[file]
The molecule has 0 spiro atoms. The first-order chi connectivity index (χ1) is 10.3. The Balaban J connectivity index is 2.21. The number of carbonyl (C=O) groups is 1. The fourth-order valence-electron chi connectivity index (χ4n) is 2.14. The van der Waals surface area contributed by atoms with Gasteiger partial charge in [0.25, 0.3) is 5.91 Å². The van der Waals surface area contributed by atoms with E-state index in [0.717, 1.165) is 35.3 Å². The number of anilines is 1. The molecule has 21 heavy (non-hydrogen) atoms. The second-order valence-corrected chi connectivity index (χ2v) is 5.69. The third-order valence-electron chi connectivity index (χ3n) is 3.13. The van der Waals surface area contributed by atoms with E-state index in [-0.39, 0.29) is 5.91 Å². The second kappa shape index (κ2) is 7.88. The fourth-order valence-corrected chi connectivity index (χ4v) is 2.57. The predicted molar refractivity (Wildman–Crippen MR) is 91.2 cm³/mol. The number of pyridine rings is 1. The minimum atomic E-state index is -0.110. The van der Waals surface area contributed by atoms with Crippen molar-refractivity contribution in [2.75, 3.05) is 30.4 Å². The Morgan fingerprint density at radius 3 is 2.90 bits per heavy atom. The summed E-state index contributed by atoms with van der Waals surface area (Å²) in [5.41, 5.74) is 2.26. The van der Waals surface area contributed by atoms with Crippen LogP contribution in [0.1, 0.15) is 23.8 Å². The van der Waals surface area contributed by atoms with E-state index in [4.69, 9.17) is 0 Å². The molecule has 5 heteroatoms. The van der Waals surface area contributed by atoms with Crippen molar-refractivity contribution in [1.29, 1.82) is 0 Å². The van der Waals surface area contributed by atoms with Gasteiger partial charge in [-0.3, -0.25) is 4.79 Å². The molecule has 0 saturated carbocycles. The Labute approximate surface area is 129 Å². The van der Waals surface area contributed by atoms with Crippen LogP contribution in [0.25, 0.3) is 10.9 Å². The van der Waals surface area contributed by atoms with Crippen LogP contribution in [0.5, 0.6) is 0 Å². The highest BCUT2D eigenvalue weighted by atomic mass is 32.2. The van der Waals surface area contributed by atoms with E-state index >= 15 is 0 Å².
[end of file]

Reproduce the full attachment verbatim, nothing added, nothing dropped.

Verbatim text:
The molecule has 0 spiro atoms. The first-order chi connectivity index (χ1) is 10.3. The Balaban J connectivity index is 2.21. The number of carbonyl (C=O) groups is 1. The fourth-order valence-electron chi connectivity index (χ4n) is 2.14. The van der Waals surface area contributed by atoms with Gasteiger partial charge in [0.25, 0.3) is 5.91 Å². The van der Waals surface area contributed by atoms with E-state index in [0.717, 1.165) is 35.3 Å². The number of anilines is 1. The molecule has 21 heavy (non-hydrogen) atoms. The second-order valence-corrected chi connectivity index (χ2v) is 5.69. The third-order valence-electron chi connectivity index (χ3n) is 3.13. The van der Waals surface area contributed by atoms with E-state index in [-0.39, 0.29) is 5.91 Å². The second kappa shape index (κ2) is 7.88. The fourth-order valence-corrected chi connectivity index (χ4v) is 2.57. The predicted molar refractivity (Wildman–Crippen MR) is 91.2 cm³/mol. The number of pyridine rings is 1. The minimum atomic E-state index is -0.110. The van der Waals surface area contributed by atoms with Crippen molar-refractivity contribution in [2.75, 3.05) is 30.4 Å². The Morgan fingerprint density at radius 3 is 2.90 bits per heavy atom. The summed E-state index contributed by atoms with van der Waals surface area (Å²) in [5.41, 5.74) is 2.26. The van der Waals surface area contributed by atoms with Crippen LogP contribution in [0.1, 0.15) is 23.8 Å². The van der Waals surface area contributed by atoms with E-state index in [4.69, 9.17) is 0 Å². The molecule has 5 heteroatoms. The van der Waals surface area contributed by atoms with Crippen molar-refractivity contribution in [1.29, 1.82) is 0 Å². The van der Waals surface area contributed by atoms with Gasteiger partial charge in [-0.3, -0.25) is 4.79 Å². The molecule has 0 saturated carbocycles. The Labute approximate surface area is 129 Å². The van der Waals surface area contributed by atoms with Crippen LogP contribution in [0.25, 0.3) is 10.9 Å². The van der Waals surface area contributed by atoms with Crippen LogP contribution in [0.5, 0.6) is 0 Å². The highest BCUT2D eigenvalue weighted by atomic mass is 32.2. The van der Waals surface area contributed by atoms with E-state index >= 15 is 0 Å².